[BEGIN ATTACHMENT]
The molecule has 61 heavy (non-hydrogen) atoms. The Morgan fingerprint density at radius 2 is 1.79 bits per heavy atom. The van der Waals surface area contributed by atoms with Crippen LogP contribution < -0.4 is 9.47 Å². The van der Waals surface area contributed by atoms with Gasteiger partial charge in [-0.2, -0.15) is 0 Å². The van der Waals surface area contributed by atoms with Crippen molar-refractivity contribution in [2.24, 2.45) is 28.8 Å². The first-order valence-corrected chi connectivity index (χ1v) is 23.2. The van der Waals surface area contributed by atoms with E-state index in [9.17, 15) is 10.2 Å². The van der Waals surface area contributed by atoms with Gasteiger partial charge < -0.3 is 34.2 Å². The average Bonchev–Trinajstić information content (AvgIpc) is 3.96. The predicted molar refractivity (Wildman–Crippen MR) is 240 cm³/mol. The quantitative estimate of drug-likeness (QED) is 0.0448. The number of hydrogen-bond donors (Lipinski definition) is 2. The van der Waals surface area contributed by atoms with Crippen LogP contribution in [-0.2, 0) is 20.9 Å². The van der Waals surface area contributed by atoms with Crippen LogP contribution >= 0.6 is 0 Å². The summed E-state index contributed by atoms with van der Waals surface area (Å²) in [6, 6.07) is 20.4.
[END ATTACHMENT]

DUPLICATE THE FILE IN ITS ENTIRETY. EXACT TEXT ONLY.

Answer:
The molecule has 61 heavy (non-hydrogen) atoms. The Morgan fingerprint density at radius 2 is 1.79 bits per heavy atom. The van der Waals surface area contributed by atoms with Crippen LogP contribution < -0.4 is 9.47 Å². The van der Waals surface area contributed by atoms with Gasteiger partial charge in [-0.2, -0.15) is 0 Å². The van der Waals surface area contributed by atoms with Crippen molar-refractivity contribution in [2.24, 2.45) is 28.8 Å². The first-order valence-corrected chi connectivity index (χ1v) is 23.2. The van der Waals surface area contributed by atoms with E-state index in [9.17, 15) is 10.2 Å². The van der Waals surface area contributed by atoms with Gasteiger partial charge < -0.3 is 34.2 Å². The average Bonchev–Trinajstić information content (AvgIpc) is 3.96. The predicted molar refractivity (Wildman–Crippen MR) is 240 cm³/mol. The quantitative estimate of drug-likeness (QED) is 0.0448. The number of hydrogen-bond donors (Lipinski definition) is 2. The van der Waals surface area contributed by atoms with Crippen LogP contribution in [-0.2, 0) is 20.9 Å². The van der Waals surface area contributed by atoms with Crippen LogP contribution >= 0.6 is 0 Å². The summed E-state index contributed by atoms with van der Waals surface area (Å²) in [6, 6.07) is 20.4.